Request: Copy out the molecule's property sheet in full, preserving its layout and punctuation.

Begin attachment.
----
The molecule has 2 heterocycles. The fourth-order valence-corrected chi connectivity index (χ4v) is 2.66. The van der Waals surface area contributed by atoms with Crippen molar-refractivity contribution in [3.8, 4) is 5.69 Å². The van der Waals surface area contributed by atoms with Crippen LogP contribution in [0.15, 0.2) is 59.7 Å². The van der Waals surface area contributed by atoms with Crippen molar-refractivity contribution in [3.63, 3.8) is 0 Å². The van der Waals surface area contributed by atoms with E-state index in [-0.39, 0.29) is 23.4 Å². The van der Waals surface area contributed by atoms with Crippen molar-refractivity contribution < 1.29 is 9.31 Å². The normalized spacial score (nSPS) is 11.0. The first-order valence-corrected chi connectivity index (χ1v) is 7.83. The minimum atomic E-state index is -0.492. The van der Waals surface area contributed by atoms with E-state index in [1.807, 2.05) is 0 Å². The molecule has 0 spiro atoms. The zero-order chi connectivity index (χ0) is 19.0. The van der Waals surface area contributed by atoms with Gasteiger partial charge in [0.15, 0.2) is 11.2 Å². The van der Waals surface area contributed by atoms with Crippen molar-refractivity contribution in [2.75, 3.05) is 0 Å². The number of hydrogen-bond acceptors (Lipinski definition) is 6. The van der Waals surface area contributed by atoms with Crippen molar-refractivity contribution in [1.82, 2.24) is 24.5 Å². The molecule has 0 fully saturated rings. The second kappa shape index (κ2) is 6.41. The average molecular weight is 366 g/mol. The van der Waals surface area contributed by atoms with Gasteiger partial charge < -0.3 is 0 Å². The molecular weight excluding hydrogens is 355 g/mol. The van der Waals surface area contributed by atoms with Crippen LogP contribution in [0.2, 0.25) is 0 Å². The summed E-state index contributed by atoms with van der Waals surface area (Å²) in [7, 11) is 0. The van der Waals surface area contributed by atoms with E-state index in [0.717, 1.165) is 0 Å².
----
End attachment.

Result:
The molecule has 2 heterocycles. The fourth-order valence-corrected chi connectivity index (χ4v) is 2.66. The van der Waals surface area contributed by atoms with Crippen molar-refractivity contribution in [3.8, 4) is 5.69 Å². The van der Waals surface area contributed by atoms with Crippen LogP contribution in [0.15, 0.2) is 59.7 Å². The van der Waals surface area contributed by atoms with Crippen molar-refractivity contribution in [3.63, 3.8) is 0 Å². The van der Waals surface area contributed by atoms with E-state index in [-0.39, 0.29) is 23.4 Å². The van der Waals surface area contributed by atoms with Crippen molar-refractivity contribution < 1.29 is 9.31 Å². The normalized spacial score (nSPS) is 11.0. The first-order valence-corrected chi connectivity index (χ1v) is 7.83. The minimum atomic E-state index is -0.492. The van der Waals surface area contributed by atoms with E-state index in [1.807, 2.05) is 0 Å². The molecule has 0 spiro atoms. The zero-order chi connectivity index (χ0) is 19.0. The van der Waals surface area contributed by atoms with Gasteiger partial charge in [0.15, 0.2) is 11.2 Å². The van der Waals surface area contributed by atoms with Crippen molar-refractivity contribution in [2.75, 3.05) is 0 Å². The number of hydrogen-bond acceptors (Lipinski definition) is 6. The van der Waals surface area contributed by atoms with Crippen molar-refractivity contribution in [1.82, 2.24) is 24.5 Å². The molecule has 0 fully saturated rings. The second kappa shape index (κ2) is 6.41. The average molecular weight is 366 g/mol. The van der Waals surface area contributed by atoms with Gasteiger partial charge < -0.3 is 0 Å². The molecular weight excluding hydrogens is 355 g/mol. The van der Waals surface area contributed by atoms with Crippen LogP contribution in [0.2, 0.25) is 0 Å². The summed E-state index contributed by atoms with van der Waals surface area (Å²) in [7, 11) is 0. The van der Waals surface area contributed by atoms with E-state index in [0.717, 1.165) is 0 Å².